"Mystery Shopper" Scam Possible: Beware!

Here is how one version works, and it's costly....

Shopper?, or Mystery Shopper?
Shopper?, or Mystery Shopper? | Source

Not every "Mystery Shopper" program is bogus. (See link below.)

When the email, the Priority Mail, the Cashier's Check, and the "Evaluation Instructions" arrive for a "Mystery Shopper" program, you are either on your "road to riches" or the "road to the poorhouse." The chances are better than even that, without a good degree of proper caution, it's likely the poorhouse door is swinging open.

I have watched this process unfold and here's the latest on why you need to be careful.

The emails are straightforward enough: "We would like you to become a mystery shopper for our recognized firm." Check the firm name and it is very likely the name of a legitimate firm. At this point you could contact the named firm using the contact information on that firm's website and determine the validity of the offer.

If you did express interest by replying to the email (hopefully being sure not to give your Social Security number, bank account number, or any other information you should be protecting,) you could soon be receiving a Priority Mail envelope or other communication with, not only a request that you do your first mystery shopping, but with an enclosed Cashier's Check to cover the requested shopping survey, restaurant dining survey, or survey of a local money-transfer service, etc.

The instructions you are given require that you deposit the Cashier's Check to an account you control, do the evaluation, and (typically) keep a payment for yourself as payment for your services and then transfer or refund the balance at the same time that you submit your report.

Here is one such scam: the Cashier's Check is for $2,750.00, drawn on a legitimate bank and an existing account which you can verify. You check, and find that funds are currently available to cover the amount of the check.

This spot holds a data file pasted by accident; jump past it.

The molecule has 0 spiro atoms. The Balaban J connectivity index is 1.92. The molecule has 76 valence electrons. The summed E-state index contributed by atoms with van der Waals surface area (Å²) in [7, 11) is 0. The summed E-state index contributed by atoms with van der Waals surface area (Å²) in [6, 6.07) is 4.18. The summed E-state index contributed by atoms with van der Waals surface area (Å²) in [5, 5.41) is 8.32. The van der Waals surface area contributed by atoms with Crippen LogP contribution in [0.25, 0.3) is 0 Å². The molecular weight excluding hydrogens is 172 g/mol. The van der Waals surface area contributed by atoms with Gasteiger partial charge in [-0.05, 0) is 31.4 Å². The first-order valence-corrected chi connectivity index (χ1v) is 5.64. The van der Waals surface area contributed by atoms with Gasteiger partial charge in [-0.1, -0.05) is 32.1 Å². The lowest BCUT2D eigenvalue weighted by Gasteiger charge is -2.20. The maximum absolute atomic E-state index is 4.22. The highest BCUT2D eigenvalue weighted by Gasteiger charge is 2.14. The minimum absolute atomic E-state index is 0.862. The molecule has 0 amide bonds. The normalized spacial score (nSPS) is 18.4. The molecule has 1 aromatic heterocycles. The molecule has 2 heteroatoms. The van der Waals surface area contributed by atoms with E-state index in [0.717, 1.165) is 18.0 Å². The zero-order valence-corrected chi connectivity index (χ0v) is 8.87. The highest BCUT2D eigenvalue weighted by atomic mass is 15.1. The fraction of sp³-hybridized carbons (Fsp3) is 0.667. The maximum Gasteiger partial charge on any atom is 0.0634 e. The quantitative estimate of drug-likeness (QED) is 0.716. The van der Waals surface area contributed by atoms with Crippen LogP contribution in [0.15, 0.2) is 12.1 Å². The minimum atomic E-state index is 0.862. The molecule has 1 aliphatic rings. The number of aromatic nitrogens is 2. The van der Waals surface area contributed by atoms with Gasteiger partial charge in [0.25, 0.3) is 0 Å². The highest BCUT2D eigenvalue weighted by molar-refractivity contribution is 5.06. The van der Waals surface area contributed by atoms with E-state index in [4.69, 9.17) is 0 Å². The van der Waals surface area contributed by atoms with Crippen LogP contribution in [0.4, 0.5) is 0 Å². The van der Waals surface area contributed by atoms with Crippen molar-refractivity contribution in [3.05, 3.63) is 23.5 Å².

Beware: in cases where this is a scam, the Cashier's Check is a counterfeit showing the actually stolen account number for an actual account the scammer has no connection with. If the bank honors the check, you and the actual account holder will be on the losing end of the deposit and withdrawal involved. Worse still, when you obtain cash from your own account, or spend and refund the likely balance, or process the money transfer (while evaluating that local money transfer service!) your own good money has gone to some very bad criminals.

Here's one example of how the scammers get your money: you did the "Evaluation" as instructed, and sent the money transfer to the name and address you were provided in, say Atlanta, Georgia,. You deducted the amount of the promised payment for completing the required on-site evaluation which you submitted by mail (because the promised Evaluaton Form had never arrived by email, as had been promised.)

[Had you checked the name and address you were to send it to, you would have found out that they can't be found in the Atlanta phone system for anyone of that name at that address; the address itself is not a legitimate address according to your Postal Service, nor according to the Tax Assessors for either Dekalb, Gwinnett, or Fulton Georgia counties.]

If you intended to be a conscientious "new hire," you completed the cashing/evaluating/remitting/reporting within 2-3 days after receiving your instructions and check., Only then did you find out that your bank had not been able to clear the counterfeit check, and your money which you had "remitted" was gone to "parties unknown."

Why "unknown"? A typical money transfer uses a code to identify the intended recipient, and any person receiving the transfer need only walk into a branch of that money transfer business anywhere in the world, provide that code, and walk away with your transferred money!

Enough criminals have made enough money from running this type of scam, that there are almost as many variants of the scam as there are criminals running one.

In short, be alert, be cautious, and above all do your homework before instead of being a "Mystery Shopper," you become a 'Mystery Spender!"

Check the link provided below, if you have a question about the legitimacy of such "employment" offers that should remind you of that old cliche which says, "If it looks too good to be true, it probably is!"


© This work is licensed under a Creative Comments Attribution-No Derivs3.0 United States License

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Comments 2 comments

TeaPartyCrasher profile image

TeaPartyCrasher 5 years ago from Camp Hill, PA

I nearly fell for this. . .


Perspycacious profile image

Perspycacious 4 years ago from Today's America and The World Beyond Author

Looking for easy money? You will get lots of offers, like babysitting an oil well. The "Mystery Shopper" scam leads the pack, and I bet you, too, can comment on this one!

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